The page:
TECHNOLOGY SPECTATOR: Apple's stubborn, Mini price point play

Apple has released its iPad Mini and while some analysts are concerned Apple will lose ground to rivals Google and Amazon, the tech giant is refusing to engage in a race to the bottom on price.

Technology Spectator

Apple has lifted the lid on the iPad Mini and the Cupertino-based tech giant reckons that the device has enough firepower to lure consumers away from the offerings by Google and Amazon. The key factor was always going to be the price and Apple has stuck to the script of being a premium player in the market. Priced at $US329 for the entry level Wi-Fi model, the iPad Mini is more expensive than what some had hoped for, and certainly a lot dearer than the Google Nexus 7 and Amazon’s Kindle Fire HD, both of which are near the $US200 mark.

The higher price point played a significant in role is sending Apple’s stock down 3.2 per cent at to $US613.36 on Wall Street, as some investors were disappointed by a lack of killer instinct on the part of Apple. Many had hoped that Apple would go for the jugular with the iPad Mini and blow Google and Amazon out of the water and pricing the iPad Mini at $US200 would have certainly done that. Apple has instead opted to maintain its margins and is hoping to leverage its substantial brand equity and its healthy app ecosystem.

That strategy was evident during the Apple event with marketing chief Phil Schiller indulging in a bit of trash talking as he gleefully compared the iPad Mini with Google's Nexus 7 tablet, citing feature by feature why the new Apple device was everything the Nexus isn’t.

"Theirs is made of plastic," Schiller said, referring to the Android tablet. "The entire Android product is thicker and heavier."

"Others have tried to make tablets smaller than the iPad and they've failed miserably," Schiller said during the event. "These are not great experiences."

As far as Apple is concerned, the pitch is all about quality hardware, quality experience and maintaining the design focus that has become its hallmark.

At 7.2 millimetres thin the Mini is about as thin as a pencil and it only weighs around 308 grams. The 7.9 inch device boasts a screen resolution of 1024 by 768 pixels and runs a dual-core A5 chip. There is a FaceTime HD camera in the front, a 5MP iSight camera in the back and all the usual bits and pieces, including the recently introduced Lightning connector.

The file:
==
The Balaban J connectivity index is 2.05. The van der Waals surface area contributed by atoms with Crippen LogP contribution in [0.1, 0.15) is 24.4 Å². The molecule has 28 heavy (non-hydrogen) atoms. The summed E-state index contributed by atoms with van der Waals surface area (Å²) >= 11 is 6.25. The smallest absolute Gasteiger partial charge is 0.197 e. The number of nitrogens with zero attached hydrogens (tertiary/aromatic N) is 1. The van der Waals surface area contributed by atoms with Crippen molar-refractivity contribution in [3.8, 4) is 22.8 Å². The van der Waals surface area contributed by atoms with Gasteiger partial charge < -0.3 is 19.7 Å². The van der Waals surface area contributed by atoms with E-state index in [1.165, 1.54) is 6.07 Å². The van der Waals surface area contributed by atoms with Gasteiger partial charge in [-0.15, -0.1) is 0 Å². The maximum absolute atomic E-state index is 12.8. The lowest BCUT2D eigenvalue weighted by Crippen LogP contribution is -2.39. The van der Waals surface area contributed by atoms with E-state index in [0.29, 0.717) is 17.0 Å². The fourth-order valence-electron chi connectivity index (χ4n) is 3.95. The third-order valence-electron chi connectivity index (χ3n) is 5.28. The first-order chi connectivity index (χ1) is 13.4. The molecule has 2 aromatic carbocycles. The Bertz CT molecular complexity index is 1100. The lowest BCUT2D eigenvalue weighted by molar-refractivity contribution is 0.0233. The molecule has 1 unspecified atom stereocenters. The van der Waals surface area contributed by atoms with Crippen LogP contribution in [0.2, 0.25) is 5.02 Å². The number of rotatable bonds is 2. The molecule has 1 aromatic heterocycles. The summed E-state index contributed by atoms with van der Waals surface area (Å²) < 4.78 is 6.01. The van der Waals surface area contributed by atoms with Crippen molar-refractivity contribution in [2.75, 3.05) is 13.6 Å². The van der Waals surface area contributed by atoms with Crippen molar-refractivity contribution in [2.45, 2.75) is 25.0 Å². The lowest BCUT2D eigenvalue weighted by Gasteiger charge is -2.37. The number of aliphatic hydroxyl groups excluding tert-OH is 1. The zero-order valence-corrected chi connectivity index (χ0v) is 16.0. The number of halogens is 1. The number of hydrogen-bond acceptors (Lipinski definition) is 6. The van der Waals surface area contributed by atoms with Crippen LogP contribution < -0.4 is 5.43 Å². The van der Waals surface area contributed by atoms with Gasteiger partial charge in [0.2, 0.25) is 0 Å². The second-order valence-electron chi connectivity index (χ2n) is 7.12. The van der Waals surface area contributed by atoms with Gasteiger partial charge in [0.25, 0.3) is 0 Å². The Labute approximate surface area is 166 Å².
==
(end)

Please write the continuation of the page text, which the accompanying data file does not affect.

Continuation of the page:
So there’s plenty of bang to keep the Apple fans happy but not everyone is convinced by the tech giant's strategy.

According to Mizuho Securities analyst Abhey Lamba the $US329 starting price point leaves room for competitors to deliver alternatives.

"While the announcement was largely in-line with expectations, two items likely disappointed investors,” Lamba wrote in a research note.

"One, the iPad mini’s price-point leaves significant room for competition to establish an alternate eco-system in the tablet space and secondly, iPad shipments for the fiscal fourth quarter were likely below expectations by about two million.”

Meanwhile, JMP Securities analyst Alex Gauna is also a tad confused about the pricing

"It's coming in the range that most were grumbling about and that, quite frankly, we're a little bit concerned about," Gauna told Reuters.

"It's a little confusing at this juncture to try and figure out how it fits into the line-up. Is it going to cannibalise the more expensive iPad?"

"It is worth noting that there are zero-margin products out there competing with them now... and that is presenting some challenges to Apple."

The iPad Mini might be designed to put Google and Amazon back in their place but Apple evidently had other things on its mind, namely putting a spanner in the works for Microsoft as it gets ready to release its very own hardware, Surface.

Apple has also refreshed its existing product line, with a fourth generation 10-inch iPad, a 13-inch Macbook Pro with a so-called retina screen and a new iMac.

The upgrade to the new 9.7 inch iPad, just six months after its launch, sees Apple bringing all the bells and whistles to its flagship tablet. The updated iPad has a faster processor, a better camera and is ready to ride the global 4G LTE wave, including in Australia. The good news is that there is no change to the price tag with a Wi-Fi-only version with 16 gigabytes of memory still selling for only $539.

The MacBook Pro now sports a Retina display and the new model is considerably slimmer with Apple ditching the optical disc drive and a traditional hard drive in favour of solid-state "flash" memory.

The interesting thing to note here is that Apple has usually refreshed the iPad on an annual basis so this move is departure from its standard modus operandi but it shouldn’t come as a surprise.

By giving its flagship tablet extra juice, Apple has raised the bar just that little bit higher for Microsoft and its baby, Surface. The same goes for Google, which is planning its own major product releases this week. The fourth generation iPad and the iPad Mini will invariably set the benchmark that Microsoft, Google and Amazon’s new devices will be measured against.

By opting against joining the race to the bottom on the prices Apple has also managed to send a message to its flock that it isn’t willing to throw all of Steve Jobs’ legacy out the window in a bid to keep the competition at bay.

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